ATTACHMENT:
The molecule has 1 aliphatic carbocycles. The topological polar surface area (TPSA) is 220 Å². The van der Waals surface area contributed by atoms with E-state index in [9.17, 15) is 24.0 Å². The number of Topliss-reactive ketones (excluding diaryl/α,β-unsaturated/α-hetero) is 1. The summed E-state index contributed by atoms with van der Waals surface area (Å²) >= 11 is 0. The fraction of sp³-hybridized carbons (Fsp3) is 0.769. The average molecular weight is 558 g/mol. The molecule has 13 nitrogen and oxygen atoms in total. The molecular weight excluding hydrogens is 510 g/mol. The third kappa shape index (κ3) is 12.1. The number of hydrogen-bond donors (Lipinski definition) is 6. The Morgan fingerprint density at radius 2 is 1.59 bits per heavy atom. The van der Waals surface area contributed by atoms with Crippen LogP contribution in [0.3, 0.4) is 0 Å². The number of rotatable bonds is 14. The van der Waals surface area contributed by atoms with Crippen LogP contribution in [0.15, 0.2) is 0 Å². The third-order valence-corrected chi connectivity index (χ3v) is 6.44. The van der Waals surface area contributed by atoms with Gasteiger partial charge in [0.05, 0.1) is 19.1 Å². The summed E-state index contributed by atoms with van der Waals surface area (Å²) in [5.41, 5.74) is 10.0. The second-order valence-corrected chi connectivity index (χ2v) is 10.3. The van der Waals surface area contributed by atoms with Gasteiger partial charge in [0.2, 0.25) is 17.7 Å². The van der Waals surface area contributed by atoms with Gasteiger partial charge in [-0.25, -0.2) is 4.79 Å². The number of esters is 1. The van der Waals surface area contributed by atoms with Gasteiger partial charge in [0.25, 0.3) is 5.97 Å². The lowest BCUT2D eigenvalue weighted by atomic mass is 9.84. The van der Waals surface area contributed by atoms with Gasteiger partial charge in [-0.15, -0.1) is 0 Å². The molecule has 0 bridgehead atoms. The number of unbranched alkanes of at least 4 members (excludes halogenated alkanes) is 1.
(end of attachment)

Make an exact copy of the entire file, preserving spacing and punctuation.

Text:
The molecule has 1 aliphatic carbocycles. The topological polar surface area (TPSA) is 220 Å². The van der Waals surface area contributed by atoms with E-state index in [9.17, 15) is 24.0 Å². The number of Topliss-reactive ketones (excluding diaryl/α,β-unsaturated/α-hetero) is 1. The summed E-state index contributed by atoms with van der Waals surface area (Å²) >= 11 is 0. The fraction of sp³-hybridized carbons (Fsp3) is 0.769. The average molecular weight is 558 g/mol. The molecule has 13 nitrogen and oxygen atoms in total. The molecular weight excluding hydrogens is 510 g/mol. The third kappa shape index (κ3) is 12.1. The number of hydrogen-bond donors (Lipinski definition) is 6. The Morgan fingerprint density at radius 2 is 1.59 bits per heavy atom. The van der Waals surface area contributed by atoms with Crippen LogP contribution in [0.3, 0.4) is 0 Å². The number of rotatable bonds is 14. The van der Waals surface area contributed by atoms with Crippen LogP contribution in [0.15, 0.2) is 0 Å². The third-order valence-corrected chi connectivity index (χ3v) is 6.44. The van der Waals surface area contributed by atoms with Gasteiger partial charge in [0.05, 0.1) is 19.1 Å². The summed E-state index contributed by atoms with van der Waals surface area (Å²) in [5.41, 5.74) is 10.0. The second-order valence-corrected chi connectivity index (χ2v) is 10.3. The van der Waals surface area contributed by atoms with Gasteiger partial charge in [0.2, 0.25) is 17.7 Å². The van der Waals surface area contributed by atoms with Gasteiger partial charge in [-0.25, -0.2) is 4.79 Å². The number of esters is 1. The van der Waals surface area contributed by atoms with Gasteiger partial charge in [0.25, 0.3) is 5.97 Å². The lowest BCUT2D eigenvalue weighted by atomic mass is 9.84. The van der Waals surface area contributed by atoms with Gasteiger partial charge in [-0.15, -0.1) is 0 Å². The molecule has 0 bridgehead atoms. The number of unbranched alkanes of at least 4 members (excludes halogenated alkanes) is 1.